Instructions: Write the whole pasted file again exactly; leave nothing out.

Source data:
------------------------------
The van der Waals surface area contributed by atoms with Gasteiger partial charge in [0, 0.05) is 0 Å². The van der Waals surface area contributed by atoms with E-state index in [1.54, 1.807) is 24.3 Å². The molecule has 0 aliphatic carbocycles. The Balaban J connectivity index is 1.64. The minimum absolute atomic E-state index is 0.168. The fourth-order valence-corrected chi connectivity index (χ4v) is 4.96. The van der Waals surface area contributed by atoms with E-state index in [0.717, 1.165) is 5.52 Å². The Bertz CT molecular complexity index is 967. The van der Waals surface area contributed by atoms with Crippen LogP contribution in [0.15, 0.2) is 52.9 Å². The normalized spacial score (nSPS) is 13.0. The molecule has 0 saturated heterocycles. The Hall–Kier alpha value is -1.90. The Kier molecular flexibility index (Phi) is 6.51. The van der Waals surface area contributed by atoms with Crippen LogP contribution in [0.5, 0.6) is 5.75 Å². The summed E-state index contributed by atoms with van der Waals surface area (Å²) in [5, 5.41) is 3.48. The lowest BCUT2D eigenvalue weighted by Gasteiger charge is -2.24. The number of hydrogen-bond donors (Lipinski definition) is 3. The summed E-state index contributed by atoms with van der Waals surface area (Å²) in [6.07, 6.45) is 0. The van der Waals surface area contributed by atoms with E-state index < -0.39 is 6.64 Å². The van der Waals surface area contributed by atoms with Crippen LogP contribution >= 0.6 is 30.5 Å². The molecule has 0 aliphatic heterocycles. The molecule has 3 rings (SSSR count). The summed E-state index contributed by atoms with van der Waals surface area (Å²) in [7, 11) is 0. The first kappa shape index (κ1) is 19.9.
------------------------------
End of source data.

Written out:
The van der Waals surface area contributed by atoms with Gasteiger partial charge in [0, 0.05) is 0 Å². The van der Waals surface area contributed by atoms with E-state index in [1.54, 1.807) is 24.3 Å². The molecule has 0 aliphatic carbocycles. The Balaban J connectivity index is 1.64. The minimum absolute atomic E-state index is 0.168. The fourth-order valence-corrected chi connectivity index (χ4v) is 4.96. The van der Waals surface area contributed by atoms with E-state index in [0.717, 1.165) is 5.52 Å². The Bertz CT molecular complexity index is 967. The van der Waals surface area contributed by atoms with Crippen LogP contribution in [0.15, 0.2) is 52.9 Å². The normalized spacial score (nSPS) is 13.0. The molecule has 0 saturated heterocycles. The Hall–Kier alpha value is -1.90. The Kier molecular flexibility index (Phi) is 6.51. The van der Waals surface area contributed by atoms with Crippen LogP contribution in [0.5, 0.6) is 5.75 Å². The summed E-state index contributed by atoms with van der Waals surface area (Å²) in [5, 5.41) is 3.48. The lowest BCUT2D eigenvalue weighted by Gasteiger charge is -2.24. The number of hydrogen-bond donors (Lipinski definition) is 3. The summed E-state index contributed by atoms with van der Waals surface area (Å²) in [6.07, 6.45) is 0. The van der Waals surface area contributed by atoms with E-state index < -0.39 is 6.64 Å². The van der Waals surface area contributed by atoms with Crippen LogP contribution >= 0.6 is 30.5 Å². The molecule has 0 aliphatic heterocycles. The molecule has 3 rings (SSSR count). The summed E-state index contributed by atoms with van der Waals surface area (Å²) in [7, 11) is 0. The first kappa shape index (κ1) is 19.9.